ISIS Captures Another Oil Field, Exporting Crude

The insurgent group is now generating daily cash flow by selling a growing flow of crude on the black market.

A report from the conflicted region between Iraq and Syria suggests the organisation of the Islamic State in Iraq and Syria, or ISIS, has captured another oilfield and is already begun selling crude from the field.

The insurgents took the al-Omar oil field in Syria last November. This past Thursday ISIS captured an eastern Syrian oil field, al-Ajeel. On Friday ISIS is said to have seized the al-Tanak oil field in Iraq.Now, according to reports, ISIS is selling the crude on the black market.

"ISIS militants are selling the oil to anyone who is interested. They need the money for weapons and ammunition,” the governor of an Iraq town in the region was quoted as saying. The militia is said to be exporting the crude through the Kurdish region to local refineries or across the Iranian border. ISIS is thought to be shipping 100 tanker loads per day, receiving between $12-14,000 per tank full.

The French Foreign Minister Laurent Fabius suggested ISIS is selling oil to the regime of Syrian President Bashar al-Assad, which is odd considering the regime is the primary target of the insurgents. But then money is always important for waging war.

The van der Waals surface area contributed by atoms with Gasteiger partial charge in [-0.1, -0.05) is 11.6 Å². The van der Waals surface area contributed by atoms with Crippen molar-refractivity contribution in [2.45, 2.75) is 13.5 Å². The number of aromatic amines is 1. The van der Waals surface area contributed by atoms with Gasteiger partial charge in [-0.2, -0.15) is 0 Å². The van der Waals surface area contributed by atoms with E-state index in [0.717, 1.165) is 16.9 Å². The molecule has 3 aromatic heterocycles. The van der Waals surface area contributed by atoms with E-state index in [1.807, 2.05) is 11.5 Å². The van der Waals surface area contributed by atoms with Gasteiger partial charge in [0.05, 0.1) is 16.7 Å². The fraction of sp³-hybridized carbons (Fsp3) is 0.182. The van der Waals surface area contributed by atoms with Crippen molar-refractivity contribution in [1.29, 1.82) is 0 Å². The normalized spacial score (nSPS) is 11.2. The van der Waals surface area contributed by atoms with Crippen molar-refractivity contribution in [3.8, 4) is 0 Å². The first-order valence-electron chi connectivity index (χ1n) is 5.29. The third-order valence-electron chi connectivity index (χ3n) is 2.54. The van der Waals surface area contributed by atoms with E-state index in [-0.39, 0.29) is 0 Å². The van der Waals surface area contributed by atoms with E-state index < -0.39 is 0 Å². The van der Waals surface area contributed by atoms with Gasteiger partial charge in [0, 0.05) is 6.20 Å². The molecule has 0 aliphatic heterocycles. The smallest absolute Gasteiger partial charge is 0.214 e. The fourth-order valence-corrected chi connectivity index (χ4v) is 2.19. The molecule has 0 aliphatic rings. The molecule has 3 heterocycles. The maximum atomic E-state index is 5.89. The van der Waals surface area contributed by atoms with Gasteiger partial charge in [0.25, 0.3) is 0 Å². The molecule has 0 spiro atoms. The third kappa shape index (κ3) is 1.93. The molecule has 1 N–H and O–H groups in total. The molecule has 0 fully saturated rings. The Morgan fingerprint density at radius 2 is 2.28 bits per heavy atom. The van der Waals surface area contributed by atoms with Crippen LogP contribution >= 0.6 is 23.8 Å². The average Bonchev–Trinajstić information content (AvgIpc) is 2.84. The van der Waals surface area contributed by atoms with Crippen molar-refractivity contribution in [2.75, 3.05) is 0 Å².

The big worry is what happens down the road.  In May the International Energy Agency identified Iraq as one of the most important future oil exporters. The agency suggested annual output from Iraq would be 9 million barrels a day, almost three times current production of 3.3 million barrels. The rise of ISIS has dampened the optimism on future production increases. Oil exploration companies are likely to be un-willing to invest in Iraq with ISIS in control. A recent article in "The Wall Street Journal" written by Gal Luft, the director of the Institute for the Analysis of Global Security, suggested only 15 percent of the investment in new oil fields is currently being invested in the Middle East. "With Iraq sinking deeper into protracted civil war, investment will fall even more, creating fuel shortages down the road.”